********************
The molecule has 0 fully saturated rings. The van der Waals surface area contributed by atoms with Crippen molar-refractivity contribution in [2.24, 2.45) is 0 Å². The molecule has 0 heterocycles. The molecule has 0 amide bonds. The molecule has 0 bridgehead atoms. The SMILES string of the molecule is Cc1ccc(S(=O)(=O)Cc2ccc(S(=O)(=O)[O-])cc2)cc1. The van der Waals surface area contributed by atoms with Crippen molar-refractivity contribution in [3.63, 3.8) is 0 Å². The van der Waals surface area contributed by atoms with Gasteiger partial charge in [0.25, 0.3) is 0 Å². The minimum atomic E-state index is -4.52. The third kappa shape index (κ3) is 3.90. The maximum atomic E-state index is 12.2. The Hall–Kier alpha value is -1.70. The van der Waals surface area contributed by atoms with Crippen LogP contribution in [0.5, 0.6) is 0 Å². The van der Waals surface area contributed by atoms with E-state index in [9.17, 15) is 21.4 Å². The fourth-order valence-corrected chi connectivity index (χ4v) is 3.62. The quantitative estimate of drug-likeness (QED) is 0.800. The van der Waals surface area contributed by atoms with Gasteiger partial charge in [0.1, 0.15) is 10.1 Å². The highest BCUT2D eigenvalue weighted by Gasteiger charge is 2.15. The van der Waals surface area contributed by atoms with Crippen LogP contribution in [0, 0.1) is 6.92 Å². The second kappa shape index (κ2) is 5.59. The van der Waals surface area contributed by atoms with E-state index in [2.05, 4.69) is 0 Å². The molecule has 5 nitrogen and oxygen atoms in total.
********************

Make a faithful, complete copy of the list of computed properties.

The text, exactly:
The molecule has 0 fully saturated rings. The van der Waals surface area contributed by atoms with Crippen molar-refractivity contribution in [2.24, 2.45) is 0 Å². The molecule has 0 heterocycles. The molecule has 0 amide bonds. The molecule has 0 bridgehead atoms. The SMILES string of the molecule is Cc1ccc(S(=O)(=O)Cc2ccc(S(=O)(=O)[O-])cc2)cc1. The van der Waals surface area contributed by atoms with Crippen molar-refractivity contribution in [3.63, 3.8) is 0 Å². The van der Waals surface area contributed by atoms with Gasteiger partial charge in [0.25, 0.3) is 0 Å². The minimum atomic E-state index is -4.52. The third kappa shape index (κ3) is 3.90. The maximum atomic E-state index is 12.2. The Hall–Kier alpha value is -1.70. The van der Waals surface area contributed by atoms with Crippen LogP contribution in [0.5, 0.6) is 0 Å². The van der Waals surface area contributed by atoms with E-state index in [9.17, 15) is 21.4 Å². The fourth-order valence-corrected chi connectivity index (χ4v) is 3.62. The quantitative estimate of drug-likeness (QED) is 0.800. The van der Waals surface area contributed by atoms with Gasteiger partial charge in [0.1, 0.15) is 10.1 Å². The highest BCUT2D eigenvalue weighted by Gasteiger charge is 2.15. The van der Waals surface area contributed by atoms with Crippen LogP contribution in [0, 0.1) is 6.92 Å². The second kappa shape index (κ2) is 5.59. The van der Waals surface area contributed by atoms with E-state index in [2.05, 4.69) is 0 Å². The molecule has 5 nitrogen and oxygen atoms in total.